Yes; from October 1 through April 30. Individuals should call the Georgia Forestry Commission
Because firefighters can and do get there first, and time is critical in a medical emergency. Every Fairburn Fire fighter is cross-trained in Emergency Medical Services.
The Insurance Services Offices, Inc. (ISO) rates jurisdictions on factors related to fire coverage that include water supply, dispatch procedures, and fire resources. Our current rating for Fairburn is a 1.
The City of Fairburn is required to conduct bi-annual hydrant service. This allows the Fire Department to ensure that the hydrants are in proper working order. Additionally, flowing the hydrants allows any obstructions, sediment, etc. to be flushed from the hydrant line.
Fire hydrant service is done twice a year, the dates are published on the City website, newsletter, and signage is placed in the affected neighborhoods.
Fulton County government maintains the ambulance contract for the entire County, including the City of Fairburn. Currently, a private vendor, Grady EMS, staff ambulances in the Fulton County zone. Normally, the "closest" ambulance to the emergency is dispatched by Fulton County communications.
There is no charge for fire department response to citizens of Fairburn. The expense incurred is maintained by the City fire department budget.
Units are dispatched according to information received by Dispatch. Many times the type of situation found upon arrival is very different from the situation dispatched. And, part of responding to an emergency situation means being prepared to deal with the worst case scenario. Discovering that we need more units upon arrival is often too late. Experience has taught us that it's better to have too much help than not enough.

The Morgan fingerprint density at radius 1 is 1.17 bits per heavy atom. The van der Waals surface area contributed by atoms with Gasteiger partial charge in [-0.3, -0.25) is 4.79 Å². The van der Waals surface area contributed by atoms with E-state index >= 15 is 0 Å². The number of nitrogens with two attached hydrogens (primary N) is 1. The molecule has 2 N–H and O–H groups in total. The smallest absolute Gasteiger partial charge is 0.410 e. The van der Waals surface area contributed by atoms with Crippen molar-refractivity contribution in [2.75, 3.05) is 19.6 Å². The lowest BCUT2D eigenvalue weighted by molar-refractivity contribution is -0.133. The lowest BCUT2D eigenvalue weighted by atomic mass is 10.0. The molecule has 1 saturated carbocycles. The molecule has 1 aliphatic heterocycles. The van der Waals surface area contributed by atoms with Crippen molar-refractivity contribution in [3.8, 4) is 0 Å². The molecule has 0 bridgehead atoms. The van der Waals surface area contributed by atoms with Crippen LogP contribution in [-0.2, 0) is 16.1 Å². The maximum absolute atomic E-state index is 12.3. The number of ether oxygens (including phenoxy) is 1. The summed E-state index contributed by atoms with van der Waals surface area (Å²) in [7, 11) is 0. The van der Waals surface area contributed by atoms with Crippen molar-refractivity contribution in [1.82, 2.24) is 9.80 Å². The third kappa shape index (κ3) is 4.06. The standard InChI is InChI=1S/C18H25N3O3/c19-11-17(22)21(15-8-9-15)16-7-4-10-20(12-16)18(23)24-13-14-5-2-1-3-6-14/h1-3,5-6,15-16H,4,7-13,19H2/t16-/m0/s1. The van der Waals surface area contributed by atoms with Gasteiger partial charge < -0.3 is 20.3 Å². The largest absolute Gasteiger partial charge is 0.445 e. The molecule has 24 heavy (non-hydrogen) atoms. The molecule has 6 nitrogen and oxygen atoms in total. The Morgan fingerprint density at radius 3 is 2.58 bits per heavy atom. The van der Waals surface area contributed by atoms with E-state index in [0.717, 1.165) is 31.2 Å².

Automobile accidents present other hazards such as potential fire, ruptured fuel tanks, undeployed airbags and/or the presence of hazardous materials. If any occupants are trapped they will begin the extrication (removal) process. Since all of our firefighters are Emergency Medical Technicians (EMT's) or Paramedics, they can begin assessing an injured party's condition and assist in providing treatment prior to the arrival of ambulance personnel. Additionally, all fire apparatus carry extrication tools.
Why do fire trucks with full lights and sirens go through red lights at intersections and then, after they go through, they turn off their lights and slow down?
Emergency lights and siren are used only when responding to a call. Sometimes several units are dispatched to the same incident. When the first unit arrives on scene, they may assess the situation and inform the dispatcher they can handle the emergency. All other responding units are then cancelled and put back into service, ready to take another call.
When I see an emergency vehicle approaching with lights and sirens while I am driving, what should I do?
State law, and common sense, dictates that vehicles yield to emergency vehicles that are operating their emergency lights and siren. Emergency vehicle drivers are taught to pass on the left whenever possible when responding in an emergency mode. When safe, slow down, pull over to the right, and stop. However, there are circumstances where that may not be possible (if your car is already stopped, and you don't have anywhere to pull over). Simply stay put until the emergency vehicle goes around you. If you are blocking the route of the emergency vehicle, and you are able to pull ahead and over into a clear area, use your turn signal to indicate your intentions, and proceed at a safe speed. Never slam on the brakes and stop in the middle of the road when you see apparatus approaching. Make no sudden moves. If an emergency vehicle is approaching from the opposite direction, you should pull over and stop. You have no idea if they are proceeding down the road, or are planning on turning into a driveway or intersection right in front of you. You are not required to slow down or pull over for emergency vehicles that are responding in the opposite direction on a divided highway. Do not tailgate, "draft", or follow a responding apparatus closely. Not only is this illegal, you run the risk of collision as vehicles pull back out into traffic after the emergency vehicle goes by.
Fairburn Fire Department participates in an automatic aid agreement with cities within Fulton County and surrounding agencies. When you call 9-1-1, your call and location is entered into a computer at Fulton County Dispatch Center.). The computer will take the information from your call and depending on the closest unit based on the pre-existing automatic aid agreement, the unit closest to your emergency regardless of agency will be dispatched to your emergency. It is not uncommon to see outside agency fire apparatus in Fairburn and vice versa.